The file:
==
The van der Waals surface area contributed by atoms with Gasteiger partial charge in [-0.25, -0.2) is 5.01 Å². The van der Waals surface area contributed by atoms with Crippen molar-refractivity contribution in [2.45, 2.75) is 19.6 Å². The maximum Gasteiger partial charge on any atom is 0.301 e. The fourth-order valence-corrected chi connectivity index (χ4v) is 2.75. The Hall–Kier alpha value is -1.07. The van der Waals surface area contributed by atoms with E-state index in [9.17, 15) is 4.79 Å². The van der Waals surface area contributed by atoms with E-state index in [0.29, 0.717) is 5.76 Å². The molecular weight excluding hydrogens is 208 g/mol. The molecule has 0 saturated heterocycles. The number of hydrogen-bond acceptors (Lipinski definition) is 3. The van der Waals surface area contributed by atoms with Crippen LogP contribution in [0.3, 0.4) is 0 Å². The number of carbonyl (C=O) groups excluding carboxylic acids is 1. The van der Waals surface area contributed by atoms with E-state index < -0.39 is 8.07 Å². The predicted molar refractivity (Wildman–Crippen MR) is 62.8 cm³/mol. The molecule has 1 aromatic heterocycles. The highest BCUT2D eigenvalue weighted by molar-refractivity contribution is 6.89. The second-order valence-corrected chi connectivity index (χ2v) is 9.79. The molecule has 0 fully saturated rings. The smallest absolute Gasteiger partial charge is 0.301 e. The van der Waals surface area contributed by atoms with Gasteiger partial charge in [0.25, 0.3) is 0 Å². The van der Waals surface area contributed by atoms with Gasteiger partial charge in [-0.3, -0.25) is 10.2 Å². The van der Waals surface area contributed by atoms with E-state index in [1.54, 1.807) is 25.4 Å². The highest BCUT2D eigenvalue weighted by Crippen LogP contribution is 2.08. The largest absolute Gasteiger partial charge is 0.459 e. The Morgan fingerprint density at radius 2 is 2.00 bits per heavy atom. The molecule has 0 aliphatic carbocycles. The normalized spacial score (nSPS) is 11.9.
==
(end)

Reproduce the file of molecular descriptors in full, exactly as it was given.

The van der Waals surface area contributed by atoms with Gasteiger partial charge in [-0.25, -0.2) is 5.01 Å². The van der Waals surface area contributed by atoms with Crippen molar-refractivity contribution in [2.45, 2.75) is 19.6 Å². The maximum Gasteiger partial charge on any atom is 0.301 e. The fourth-order valence-corrected chi connectivity index (χ4v) is 2.75. The Hall–Kier alpha value is -1.07. The van der Waals surface area contributed by atoms with E-state index in [9.17, 15) is 4.79 Å². The van der Waals surface area contributed by atoms with E-state index in [0.29, 0.717) is 5.76 Å². The molecular weight excluding hydrogens is 208 g/mol. The molecule has 0 saturated heterocycles. The number of hydrogen-bond acceptors (Lipinski definition) is 3. The van der Waals surface area contributed by atoms with Crippen LogP contribution in [0.3, 0.4) is 0 Å². The number of carbonyl (C=O) groups excluding carboxylic acids is 1. The van der Waals surface area contributed by atoms with E-state index < -0.39 is 8.07 Å². The predicted molar refractivity (Wildman–Crippen MR) is 62.8 cm³/mol. The molecule has 1 aromatic heterocycles. The highest BCUT2D eigenvalue weighted by molar-refractivity contribution is 6.89. The second-order valence-corrected chi connectivity index (χ2v) is 9.79. The molecule has 0 fully saturated rings. The smallest absolute Gasteiger partial charge is 0.301 e. The van der Waals surface area contributed by atoms with Gasteiger partial charge in [0.25, 0.3) is 0 Å². The van der Waals surface area contributed by atoms with Gasteiger partial charge in [-0.3, -0.25) is 10.2 Å². The van der Waals surface area contributed by atoms with E-state index in [1.54, 1.807) is 25.4 Å². The highest BCUT2D eigenvalue weighted by Crippen LogP contribution is 2.08. The largest absolute Gasteiger partial charge is 0.459 e. The Morgan fingerprint density at radius 2 is 2.00 bits per heavy atom. The molecule has 0 aliphatic carbocycles. The normalized spacial score (nSPS) is 11.9.